Instruments of Fiscal Policy21st January 2021
A Contra cyclical Budgetary Policy:
The policy of managed budgets implies changing expenditures with constant tax rates or changing tax rates with constant expenditures or a combination of the two. Budget management may be used to tackle depression and inflationary situations. Deliberate attempts are made under this policy to adjust revenues, expenditures and public debt to eliminate unemployment during depression and to achieve price stability in inflation.
Contra cyclical policy implies unbalanced budgets. An unbalanced budget during depression implies deficit spending. To make it more effective, the government may finance its deficits by borrowing from the banks. During periods of inflation, the policy is to have a budget surplus by curtailing government outlays.
The government may partly utilize the budget surplus to retire the outstanding government debt. The belief is that a surplus budget has deflationary effect on national income while a deficit budget tends to be expansionary. During depression when we need an increase in the flow of income, deficit budgets are desired. Conversely, in inflation when we need to check the overflow of income, surplus budgets are favoured.
However, following a contra cyclical budgetary policy is not an easy task. Predicting a recession or an inflationary boom is a difficult job. Adjusting the budget to the fast changing economic conditions is still more difficult especially when budget is a political decision to be taken after a good deal of delay and discussion. Therefore, emphasis has also to be laid on adjustment of individual items of the budget in order to make it more effective as a contra cyclical fiscal policy weapon.
Public expenditure can be used to stimulate production, income and employment. Government expenditure forms a highly significant part of the total expenditure in the economy. A reduction or expansion in it causes significant variations in the total income. It can be instrumental in adjusting consumption and investment to achieve full employment.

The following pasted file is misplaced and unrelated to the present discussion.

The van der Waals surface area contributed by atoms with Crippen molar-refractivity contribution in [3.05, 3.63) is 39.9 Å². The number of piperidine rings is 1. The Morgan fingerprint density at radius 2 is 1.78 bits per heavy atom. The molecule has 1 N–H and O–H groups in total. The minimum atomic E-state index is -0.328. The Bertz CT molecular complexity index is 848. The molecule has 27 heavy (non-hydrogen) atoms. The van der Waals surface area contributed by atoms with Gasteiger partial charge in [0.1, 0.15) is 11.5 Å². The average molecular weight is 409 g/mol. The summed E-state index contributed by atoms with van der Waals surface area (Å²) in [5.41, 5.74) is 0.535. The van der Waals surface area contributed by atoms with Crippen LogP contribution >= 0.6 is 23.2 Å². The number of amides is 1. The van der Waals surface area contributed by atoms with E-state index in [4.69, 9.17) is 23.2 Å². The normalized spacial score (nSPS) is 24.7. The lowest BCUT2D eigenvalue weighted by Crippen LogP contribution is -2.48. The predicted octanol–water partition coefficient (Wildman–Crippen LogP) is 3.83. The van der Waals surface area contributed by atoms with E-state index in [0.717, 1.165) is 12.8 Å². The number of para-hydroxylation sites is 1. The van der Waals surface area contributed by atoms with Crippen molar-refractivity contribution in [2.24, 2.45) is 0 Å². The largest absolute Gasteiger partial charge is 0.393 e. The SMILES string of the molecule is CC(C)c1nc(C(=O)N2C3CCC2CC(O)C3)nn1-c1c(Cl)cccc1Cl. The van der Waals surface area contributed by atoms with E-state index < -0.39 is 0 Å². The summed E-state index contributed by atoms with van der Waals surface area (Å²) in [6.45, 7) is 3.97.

During inflation, the best policy is to reduce government expenditure in order to control inflation by giving up such schemes as are justified only during deflation. While expenditures are reduced, attempts are made to increase public revenues to generate a budget surplus.
Though it is true that there is a limit beyond which it may not be possible to reduce government spending (say on account of political, and military considerations), yet the government can vary its expenditure to some extent to reduce inflationary pressures.
It is during depression that public spending assumes greater importance. A distinction is made between the concepts of public spending during depression, that is, the concepts of pump priming and the ‘compensatory spending’. Pump priming means that a certain volume of public spending will help to revive the economy which will gradually reach satisfactory levels of employment and output. What this volume of spending may be is not specific. The idea is that, when private spending becomes deficient, then a small dose of public spending may prove to be a good starter.
Compensatory spending, on the other hand, means that public spending is undertaken with the clear view to compensating for the decline in private investment. The idea is that when private investment declines, public expenditure should expand and as long as private investment is below normal, public compensatory spending should go on. These expenditures will have multiplier effects of raising the level of income, output and employment.
The compensatory public expenditure may take the forms of relief expenditure, subsidies, social insurance payments, public works etc.
Essential requisites of compensatory public spending are:
(1) It must have the maximum possible leverage effects;
(2) It must not be mutually offsetting;